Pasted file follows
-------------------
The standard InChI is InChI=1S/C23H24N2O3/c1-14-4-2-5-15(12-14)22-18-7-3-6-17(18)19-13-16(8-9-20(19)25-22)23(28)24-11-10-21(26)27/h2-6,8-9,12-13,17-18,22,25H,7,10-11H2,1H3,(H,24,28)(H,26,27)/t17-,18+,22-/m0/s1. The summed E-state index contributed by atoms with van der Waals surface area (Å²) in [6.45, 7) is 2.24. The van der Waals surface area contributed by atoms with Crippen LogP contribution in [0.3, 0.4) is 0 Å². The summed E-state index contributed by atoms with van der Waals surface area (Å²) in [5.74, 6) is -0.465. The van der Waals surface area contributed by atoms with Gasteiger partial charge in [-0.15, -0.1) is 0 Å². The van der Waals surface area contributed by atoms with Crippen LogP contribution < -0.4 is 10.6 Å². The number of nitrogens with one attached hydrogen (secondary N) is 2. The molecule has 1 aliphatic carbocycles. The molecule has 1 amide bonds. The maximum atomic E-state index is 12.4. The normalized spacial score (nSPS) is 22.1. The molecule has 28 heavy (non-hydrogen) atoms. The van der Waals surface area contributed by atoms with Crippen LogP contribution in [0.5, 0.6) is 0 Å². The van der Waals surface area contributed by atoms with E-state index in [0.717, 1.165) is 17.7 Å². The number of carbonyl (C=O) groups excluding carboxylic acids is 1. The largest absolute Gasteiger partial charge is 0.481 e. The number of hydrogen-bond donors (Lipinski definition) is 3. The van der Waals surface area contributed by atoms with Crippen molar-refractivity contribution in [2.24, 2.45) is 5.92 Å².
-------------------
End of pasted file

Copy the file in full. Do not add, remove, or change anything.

The standard InChI is InChI=1S/C23H24N2O3/c1-14-4-2-5-15(12-14)22-18-7-3-6-17(18)19-13-16(8-9-20(19)25-22)23(28)24-11-10-21(26)27/h2-6,8-9,12-13,17-18,22,25H,7,10-11H2,1H3,(H,24,28)(H,26,27)/t17-,18+,22-/m0/s1. The summed E-state index contributed by atoms with van der Waals surface area (Å²) in [6.45, 7) is 2.24. The van der Waals surface area contributed by atoms with Crippen LogP contribution in [0.3, 0.4) is 0 Å². The summed E-state index contributed by atoms with van der Waals surface area (Å²) in [5.74, 6) is -0.465. The van der Waals surface area contributed by atoms with Gasteiger partial charge in [-0.15, -0.1) is 0 Å². The van der Waals surface area contributed by atoms with Crippen LogP contribution < -0.4 is 10.6 Å². The number of nitrogens with one attached hydrogen (secondary N) is 2. The molecule has 1 aliphatic carbocycles. The molecule has 1 amide bonds. The maximum atomic E-state index is 12.4. The normalized spacial score (nSPS) is 22.1. The molecule has 28 heavy (non-hydrogen) atoms. The van der Waals surface area contributed by atoms with Crippen LogP contribution in [0.5, 0.6) is 0 Å². The van der Waals surface area contributed by atoms with E-state index in [0.717, 1.165) is 17.7 Å². The number of carbonyl (C=O) groups excluding carboxylic acids is 1. The largest absolute Gasteiger partial charge is 0.481 e. The number of hydrogen-bond donors (Lipinski definition) is 3. The van der Waals surface area contributed by atoms with Crippen molar-refractivity contribution in [2.24, 2.45) is 5.92 Å².